Childbirth complications affect young infants' behavior.
until further notice
SourceEuropean Child & Adolescent Psychiatry, 16, 6, (2007), pp. 379-88
Article / Letter to editor
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PI Group Memory & Emotion
F.C. Donders Centre for Cognitive Neuroimaging
European Child & Adolescent Psychiatry
Subject110 012 Social cognition of verbal communication; 150 000 MR Techniques in Brain Function; DCN 1: Perception and Action; DCN 3: Neuroinformatics; EBP 1: Determinants in Health and Disease; NCEBP 9: Mental health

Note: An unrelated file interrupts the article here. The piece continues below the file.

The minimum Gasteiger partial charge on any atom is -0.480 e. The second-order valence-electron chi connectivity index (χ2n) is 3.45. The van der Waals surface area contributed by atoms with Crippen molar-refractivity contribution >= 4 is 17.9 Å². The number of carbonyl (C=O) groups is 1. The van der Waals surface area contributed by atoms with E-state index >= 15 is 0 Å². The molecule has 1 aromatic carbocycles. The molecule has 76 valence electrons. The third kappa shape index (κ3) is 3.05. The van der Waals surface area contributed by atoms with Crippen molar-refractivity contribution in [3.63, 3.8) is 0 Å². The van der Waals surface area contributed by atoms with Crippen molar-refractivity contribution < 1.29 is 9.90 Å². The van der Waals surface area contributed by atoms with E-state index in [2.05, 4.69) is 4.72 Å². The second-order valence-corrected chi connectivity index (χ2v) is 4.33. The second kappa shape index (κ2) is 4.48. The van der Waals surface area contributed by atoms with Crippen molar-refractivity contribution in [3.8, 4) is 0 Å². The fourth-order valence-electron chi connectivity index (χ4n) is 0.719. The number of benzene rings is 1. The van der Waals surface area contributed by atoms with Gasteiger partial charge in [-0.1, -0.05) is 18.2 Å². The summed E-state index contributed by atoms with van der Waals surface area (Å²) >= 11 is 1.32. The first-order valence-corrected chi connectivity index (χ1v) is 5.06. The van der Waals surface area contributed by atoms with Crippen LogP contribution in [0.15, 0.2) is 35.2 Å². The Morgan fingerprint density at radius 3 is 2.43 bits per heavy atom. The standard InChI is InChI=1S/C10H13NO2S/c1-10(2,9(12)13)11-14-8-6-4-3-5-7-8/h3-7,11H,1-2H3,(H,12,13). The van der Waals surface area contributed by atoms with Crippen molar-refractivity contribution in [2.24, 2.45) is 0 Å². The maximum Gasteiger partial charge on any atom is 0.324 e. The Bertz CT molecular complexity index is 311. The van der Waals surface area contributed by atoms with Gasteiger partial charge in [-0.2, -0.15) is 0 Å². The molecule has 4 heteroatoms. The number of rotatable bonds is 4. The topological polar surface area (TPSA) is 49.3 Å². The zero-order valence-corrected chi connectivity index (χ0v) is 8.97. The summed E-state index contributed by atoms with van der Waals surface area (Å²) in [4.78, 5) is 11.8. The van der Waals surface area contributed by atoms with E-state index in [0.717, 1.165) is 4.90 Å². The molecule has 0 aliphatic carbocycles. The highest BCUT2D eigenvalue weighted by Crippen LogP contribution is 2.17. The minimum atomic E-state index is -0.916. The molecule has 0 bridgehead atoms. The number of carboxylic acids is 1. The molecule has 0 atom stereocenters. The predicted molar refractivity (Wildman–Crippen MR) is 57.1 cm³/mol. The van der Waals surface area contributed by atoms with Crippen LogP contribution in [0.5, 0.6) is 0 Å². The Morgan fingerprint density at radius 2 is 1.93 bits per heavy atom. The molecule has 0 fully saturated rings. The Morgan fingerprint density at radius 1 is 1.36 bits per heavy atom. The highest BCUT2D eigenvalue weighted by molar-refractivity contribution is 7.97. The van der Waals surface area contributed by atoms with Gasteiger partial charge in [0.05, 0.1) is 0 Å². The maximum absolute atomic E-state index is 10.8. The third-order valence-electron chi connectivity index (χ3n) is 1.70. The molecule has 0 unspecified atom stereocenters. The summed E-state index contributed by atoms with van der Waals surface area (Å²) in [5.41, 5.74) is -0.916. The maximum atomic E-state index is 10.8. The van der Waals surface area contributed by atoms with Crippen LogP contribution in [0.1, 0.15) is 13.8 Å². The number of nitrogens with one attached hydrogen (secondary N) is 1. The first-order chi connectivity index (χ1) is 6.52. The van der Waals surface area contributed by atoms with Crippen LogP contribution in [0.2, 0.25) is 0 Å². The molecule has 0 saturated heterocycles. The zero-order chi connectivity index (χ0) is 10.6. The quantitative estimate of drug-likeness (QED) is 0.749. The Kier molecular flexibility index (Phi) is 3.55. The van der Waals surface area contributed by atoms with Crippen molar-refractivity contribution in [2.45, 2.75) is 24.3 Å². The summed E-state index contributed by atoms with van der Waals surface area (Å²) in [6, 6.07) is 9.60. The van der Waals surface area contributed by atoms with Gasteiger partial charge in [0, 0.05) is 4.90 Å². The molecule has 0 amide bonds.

BACKGROUND: The process of childbirth and its complications have been related to the newborn's condition and to development at later ages. In this study, we examine how mode of delivery and delivery complications are related to the behavior and cortisol reactivity of infants during the first 2 months. METHODS: Delivery factors (i.e. mode, duration, fetal heart function, and 5-min Apgar score) were determined in 116 healthy, term, firstborn infants. The infants' behavioral and cortisol reactivity to stressors were assessed during a physical examination at 11 days and an inoculation at 2 months. Daily behavior at 6 weeks was followed by means of a four-day parental diary. RESULTS: Indicators of a more stressful delivery were linked to more crying/fussing in the infant and to more difficulties in regulating the infants' behavior (i.e., more unsoothability and longer crying bouts). Specific delivery complications rather than mode of delivery were linked to infants' behavior. No significant associations however, were found between childbirth and the infants' cortisol reactivity to a physical examination and an inoculation. CONCLUSIONS: Childbirth complications, even when mild, can apparently affect early infant behavior. These effects extend over different types of situations, and last at least until the age of 2 months, and should be taken into account in studies on infant behavior. Earlier findings of relations between childbirth complications and infant cortisol reactivity could not be replicated in this study, possibly due to the confounding effect of parity, and to the important intra-individual variability present in the infants' cortisol.
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